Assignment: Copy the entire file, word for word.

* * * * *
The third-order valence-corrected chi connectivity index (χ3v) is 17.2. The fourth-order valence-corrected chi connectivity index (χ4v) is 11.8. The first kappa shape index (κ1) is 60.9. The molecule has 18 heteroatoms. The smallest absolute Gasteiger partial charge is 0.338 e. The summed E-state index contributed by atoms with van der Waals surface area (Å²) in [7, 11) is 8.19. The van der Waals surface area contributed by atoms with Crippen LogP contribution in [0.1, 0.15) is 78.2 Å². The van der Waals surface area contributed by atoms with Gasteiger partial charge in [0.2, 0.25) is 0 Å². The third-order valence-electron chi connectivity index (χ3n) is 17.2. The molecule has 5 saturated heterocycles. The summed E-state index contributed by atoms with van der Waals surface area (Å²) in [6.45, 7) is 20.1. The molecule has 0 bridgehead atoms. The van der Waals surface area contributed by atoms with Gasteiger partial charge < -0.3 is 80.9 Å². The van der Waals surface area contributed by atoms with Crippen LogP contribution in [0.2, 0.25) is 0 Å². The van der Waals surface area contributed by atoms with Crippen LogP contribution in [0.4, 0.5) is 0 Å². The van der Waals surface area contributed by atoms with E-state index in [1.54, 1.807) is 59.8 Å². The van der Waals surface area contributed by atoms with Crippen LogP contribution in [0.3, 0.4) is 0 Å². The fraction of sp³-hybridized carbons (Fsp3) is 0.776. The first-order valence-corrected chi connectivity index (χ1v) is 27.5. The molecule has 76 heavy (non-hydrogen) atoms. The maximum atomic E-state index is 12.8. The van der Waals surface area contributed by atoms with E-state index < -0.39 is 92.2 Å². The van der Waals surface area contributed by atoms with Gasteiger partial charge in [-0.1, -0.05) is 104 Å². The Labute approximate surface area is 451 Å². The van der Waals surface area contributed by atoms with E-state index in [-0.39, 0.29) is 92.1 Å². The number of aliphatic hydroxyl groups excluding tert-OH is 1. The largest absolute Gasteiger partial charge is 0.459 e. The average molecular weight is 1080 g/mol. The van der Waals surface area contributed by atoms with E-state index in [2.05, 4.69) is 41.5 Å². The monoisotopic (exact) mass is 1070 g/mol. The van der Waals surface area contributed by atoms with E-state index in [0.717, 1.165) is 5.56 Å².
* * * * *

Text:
The third-order valence-corrected chi connectivity index (χ3v) is 17.2. The fourth-order valence-corrected chi connectivity index (χ4v) is 11.8. The first kappa shape index (κ1) is 60.9. The molecule has 18 heteroatoms. The smallest absolute Gasteiger partial charge is 0.338 e. The summed E-state index contributed by atoms with van der Waals surface area (Å²) in [7, 11) is 8.19. The van der Waals surface area contributed by atoms with Crippen LogP contribution in [0.1, 0.15) is 78.2 Å². The van der Waals surface area contributed by atoms with Gasteiger partial charge in [0.2, 0.25) is 0 Å². The third-order valence-electron chi connectivity index (χ3n) is 17.2. The molecule has 5 saturated heterocycles. The summed E-state index contributed by atoms with van der Waals surface area (Å²) in [6.45, 7) is 20.1. The molecule has 0 bridgehead atoms. The van der Waals surface area contributed by atoms with Gasteiger partial charge < -0.3 is 80.9 Å². The van der Waals surface area contributed by atoms with Crippen LogP contribution in [0.2, 0.25) is 0 Å². The van der Waals surface area contributed by atoms with Crippen LogP contribution in [0.4, 0.5) is 0 Å². The van der Waals surface area contributed by atoms with E-state index in [1.54, 1.807) is 59.8 Å². The van der Waals surface area contributed by atoms with Crippen LogP contribution in [0.3, 0.4) is 0 Å². The fraction of sp³-hybridized carbons (Fsp3) is 0.776. The first-order valence-corrected chi connectivity index (χ1v) is 27.5. The molecule has 76 heavy (non-hydrogen) atoms. The maximum atomic E-state index is 12.8. The van der Waals surface area contributed by atoms with E-state index < -0.39 is 92.2 Å². The van der Waals surface area contributed by atoms with Gasteiger partial charge in [-0.1, -0.05) is 104 Å². The Labute approximate surface area is 451 Å². The van der Waals surface area contributed by atoms with E-state index in [-0.39, 0.29) is 92.1 Å². The number of aliphatic hydroxyl groups excluding tert-OH is 1. The largest absolute Gasteiger partial charge is 0.459 e. The average molecular weight is 1080 g/mol. The van der Waals surface area contributed by atoms with E-state index in [2.05, 4.69) is 41.5 Å². The monoisotopic (exact) mass is 1070 g/mol. The van der Waals surface area contributed by atoms with E-state index in [0.717, 1.165) is 5.56 Å².